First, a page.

I can just see it now – Rimmer massively overdoing his humorous salute, Lister pretending that the acting tutorage he received in preparation for Coronation Street gives him license to try it out in a science fiction sitcom, Cat being less agile than he was over ten years ago, Kryten switching to ’flogging a dead horse mode’ and Norman Lovett taking to the internet to bemoan his not being asked to return, before (rightfully) conceding that the episodes are crap and he didn’t want to be in them anyway.

Now, where have I seen this before? Oh yes, in 2010. Oh yes, and in 1998, when the show came back from a lengthy absence, sans one half of the writing team. When will Doug Naylor realise that the story of ‘the boys from the Dwarf’ is now ‘the fifty year old men from the Dwarf’, and is so depressing that many want to quietly take Red Dwarf into the woods, shoot it squarely in the back of the head and have a modest ceremony? Now of course, for the first two series’ especially, Red Dwarf’s excellence was always rooted in the aimlessness and tragedy of a man, a hologram, a humanoid cat and a supercomputer with nothing further in life except to irritate, annoy, and then the grave. What a perfect and poignant ending that series six would have been – the audience will never know what happens, safely assuming that they eked out the rest of their lives alone. How is this ruined? By the 2010 specials, where Lister is in his forties and no more mature, love lorn and with no pleasure in his life. M’colleague Joe Henthorn crudely cites the success of Doctor Who’s reboot as proof that Red Dwarf can work. He seems to forget that Doctor Who’s return was not accompanied by Sylvester McCoy hobbling around on a cane and unable to roll his R’s without sending his false teeth soaring out of his face.

The ageing is disconcerting not only viewers like myself, who no longer find the bickering between Lister and Rimmer funny because they are now as bored of it as the audience. There are the die hard dwarvians who will endlessly pick apart the biggest continuity error in history just waiting to happen; that Rimmer has aged despite being a hologram, and undoubtedly stress themselves out filling in the blanks themselves or filling web forums with reasons why any new episodes are definitely not ‘part of canon’.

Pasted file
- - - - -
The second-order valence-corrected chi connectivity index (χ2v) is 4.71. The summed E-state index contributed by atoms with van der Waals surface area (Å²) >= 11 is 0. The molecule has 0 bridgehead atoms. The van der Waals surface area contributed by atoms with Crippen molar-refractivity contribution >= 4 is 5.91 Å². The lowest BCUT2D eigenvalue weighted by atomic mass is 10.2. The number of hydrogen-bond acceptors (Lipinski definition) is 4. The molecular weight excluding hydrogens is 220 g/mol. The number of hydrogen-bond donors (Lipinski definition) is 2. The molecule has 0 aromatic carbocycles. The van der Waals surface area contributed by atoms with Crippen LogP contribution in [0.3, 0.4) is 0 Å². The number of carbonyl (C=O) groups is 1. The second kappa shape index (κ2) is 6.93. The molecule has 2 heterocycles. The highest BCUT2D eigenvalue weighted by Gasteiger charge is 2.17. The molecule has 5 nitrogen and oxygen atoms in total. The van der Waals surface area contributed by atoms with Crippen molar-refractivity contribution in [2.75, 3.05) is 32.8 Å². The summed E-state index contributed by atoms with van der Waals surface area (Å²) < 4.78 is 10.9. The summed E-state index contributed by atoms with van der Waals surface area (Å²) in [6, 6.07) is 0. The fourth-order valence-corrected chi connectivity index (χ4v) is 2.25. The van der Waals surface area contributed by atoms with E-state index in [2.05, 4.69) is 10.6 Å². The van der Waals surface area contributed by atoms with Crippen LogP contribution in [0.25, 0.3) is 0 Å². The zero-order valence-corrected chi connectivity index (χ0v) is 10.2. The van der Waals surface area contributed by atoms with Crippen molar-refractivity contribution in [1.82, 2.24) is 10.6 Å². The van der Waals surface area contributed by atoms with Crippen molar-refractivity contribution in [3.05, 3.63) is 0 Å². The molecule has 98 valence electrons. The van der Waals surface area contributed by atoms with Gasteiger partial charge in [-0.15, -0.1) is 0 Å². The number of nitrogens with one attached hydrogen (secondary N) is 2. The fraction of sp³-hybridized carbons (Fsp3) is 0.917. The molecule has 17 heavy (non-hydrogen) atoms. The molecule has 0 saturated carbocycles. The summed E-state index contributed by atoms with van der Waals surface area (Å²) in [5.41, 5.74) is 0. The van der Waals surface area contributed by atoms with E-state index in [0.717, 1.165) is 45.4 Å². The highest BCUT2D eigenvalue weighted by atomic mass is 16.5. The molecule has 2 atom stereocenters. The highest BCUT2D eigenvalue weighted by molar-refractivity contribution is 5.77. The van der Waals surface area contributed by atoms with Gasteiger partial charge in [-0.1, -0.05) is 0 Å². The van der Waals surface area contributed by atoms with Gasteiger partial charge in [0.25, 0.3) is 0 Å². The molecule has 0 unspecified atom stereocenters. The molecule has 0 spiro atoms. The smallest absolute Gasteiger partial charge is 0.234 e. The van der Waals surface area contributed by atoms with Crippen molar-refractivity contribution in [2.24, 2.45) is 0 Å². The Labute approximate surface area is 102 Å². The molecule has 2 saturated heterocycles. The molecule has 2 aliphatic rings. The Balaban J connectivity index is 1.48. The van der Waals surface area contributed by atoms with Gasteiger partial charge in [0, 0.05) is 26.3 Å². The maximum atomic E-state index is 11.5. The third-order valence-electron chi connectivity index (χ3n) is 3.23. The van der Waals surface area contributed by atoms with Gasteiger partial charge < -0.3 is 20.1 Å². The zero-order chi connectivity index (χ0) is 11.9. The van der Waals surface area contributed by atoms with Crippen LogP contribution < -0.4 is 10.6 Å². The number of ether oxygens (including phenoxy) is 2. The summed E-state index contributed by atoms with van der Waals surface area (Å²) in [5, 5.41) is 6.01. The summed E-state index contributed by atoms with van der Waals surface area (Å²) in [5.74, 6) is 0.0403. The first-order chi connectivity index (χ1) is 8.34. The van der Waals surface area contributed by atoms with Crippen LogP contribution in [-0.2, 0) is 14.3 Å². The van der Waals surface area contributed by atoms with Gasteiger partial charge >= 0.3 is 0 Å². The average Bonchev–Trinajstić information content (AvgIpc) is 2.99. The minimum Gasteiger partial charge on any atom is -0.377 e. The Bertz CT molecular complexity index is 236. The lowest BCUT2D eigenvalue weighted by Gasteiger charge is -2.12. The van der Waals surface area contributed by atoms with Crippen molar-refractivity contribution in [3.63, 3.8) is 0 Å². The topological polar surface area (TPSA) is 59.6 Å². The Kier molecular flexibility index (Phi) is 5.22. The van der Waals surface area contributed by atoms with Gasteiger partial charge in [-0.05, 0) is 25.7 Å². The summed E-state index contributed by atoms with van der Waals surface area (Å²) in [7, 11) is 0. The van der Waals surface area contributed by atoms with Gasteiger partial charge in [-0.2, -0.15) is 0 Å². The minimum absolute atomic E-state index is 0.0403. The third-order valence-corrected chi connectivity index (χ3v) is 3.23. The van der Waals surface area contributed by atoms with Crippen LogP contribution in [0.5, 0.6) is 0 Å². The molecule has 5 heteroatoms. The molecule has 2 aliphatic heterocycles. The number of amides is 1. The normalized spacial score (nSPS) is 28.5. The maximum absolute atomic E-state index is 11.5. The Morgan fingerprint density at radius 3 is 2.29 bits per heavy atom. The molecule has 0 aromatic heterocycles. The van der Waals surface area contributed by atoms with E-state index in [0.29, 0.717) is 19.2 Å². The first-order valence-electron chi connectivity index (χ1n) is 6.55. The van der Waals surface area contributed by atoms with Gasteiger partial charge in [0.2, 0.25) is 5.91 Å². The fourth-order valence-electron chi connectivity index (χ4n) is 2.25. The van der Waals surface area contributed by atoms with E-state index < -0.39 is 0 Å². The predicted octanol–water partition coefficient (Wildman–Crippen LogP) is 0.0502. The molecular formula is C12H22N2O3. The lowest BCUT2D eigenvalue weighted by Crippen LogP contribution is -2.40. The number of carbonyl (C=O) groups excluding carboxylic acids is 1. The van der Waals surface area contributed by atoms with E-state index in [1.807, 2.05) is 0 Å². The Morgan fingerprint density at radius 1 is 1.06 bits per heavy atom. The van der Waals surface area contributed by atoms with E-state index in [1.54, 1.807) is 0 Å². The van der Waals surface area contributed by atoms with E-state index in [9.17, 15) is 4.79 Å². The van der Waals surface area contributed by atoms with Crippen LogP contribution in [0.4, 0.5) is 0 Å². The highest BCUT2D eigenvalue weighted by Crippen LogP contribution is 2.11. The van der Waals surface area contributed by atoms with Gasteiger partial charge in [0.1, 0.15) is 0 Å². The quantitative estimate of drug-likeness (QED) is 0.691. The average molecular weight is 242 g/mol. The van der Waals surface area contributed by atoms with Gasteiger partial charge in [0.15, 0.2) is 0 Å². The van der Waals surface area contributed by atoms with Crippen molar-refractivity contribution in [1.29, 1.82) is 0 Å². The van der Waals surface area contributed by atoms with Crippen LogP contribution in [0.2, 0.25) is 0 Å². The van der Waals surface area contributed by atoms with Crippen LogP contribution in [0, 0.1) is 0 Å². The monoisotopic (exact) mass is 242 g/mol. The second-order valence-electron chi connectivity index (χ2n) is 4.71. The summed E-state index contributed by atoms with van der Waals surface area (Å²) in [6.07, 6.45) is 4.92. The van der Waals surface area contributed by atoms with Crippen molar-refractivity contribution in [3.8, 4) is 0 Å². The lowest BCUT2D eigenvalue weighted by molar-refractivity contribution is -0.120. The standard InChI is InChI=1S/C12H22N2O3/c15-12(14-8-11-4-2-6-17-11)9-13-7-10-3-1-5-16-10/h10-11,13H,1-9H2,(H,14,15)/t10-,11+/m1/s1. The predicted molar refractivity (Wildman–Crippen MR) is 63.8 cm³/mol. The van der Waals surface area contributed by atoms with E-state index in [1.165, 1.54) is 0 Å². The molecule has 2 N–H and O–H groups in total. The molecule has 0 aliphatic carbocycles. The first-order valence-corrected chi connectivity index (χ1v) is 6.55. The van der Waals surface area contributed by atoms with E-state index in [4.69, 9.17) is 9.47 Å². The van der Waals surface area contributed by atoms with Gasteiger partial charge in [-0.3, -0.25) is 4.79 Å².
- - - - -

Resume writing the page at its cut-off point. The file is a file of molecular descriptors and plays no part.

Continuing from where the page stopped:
In fact, Doug Naylor has shown enough disregard for the timeline that he and Rob Grant expertly mapped out as to toss into the growing, yellowing grass what made the show special. In series 7 he brought back Kochanski, the unseen centre of Lister’s turmoil, a dead but omnipresent, outlook changing character up there with Daisy Renton in JB Priestley’s An Inspector Calls. In series 8, he brought back… the entire crew of Red Dwarf – Lister was no longer the last human being in existence, which was central to his importance as a character. And then, in the specials, they returned to Earth, albeit whilst in a hallucinogenic state.

All of those previously unreachable utopias have been reached, and there is nothing left to motivate the crew. Not only will the jokes and stories be crap, but there will be nothing left to appreciate in this battered, skeletal horse of a comedy show.

— Ronnie Rowlands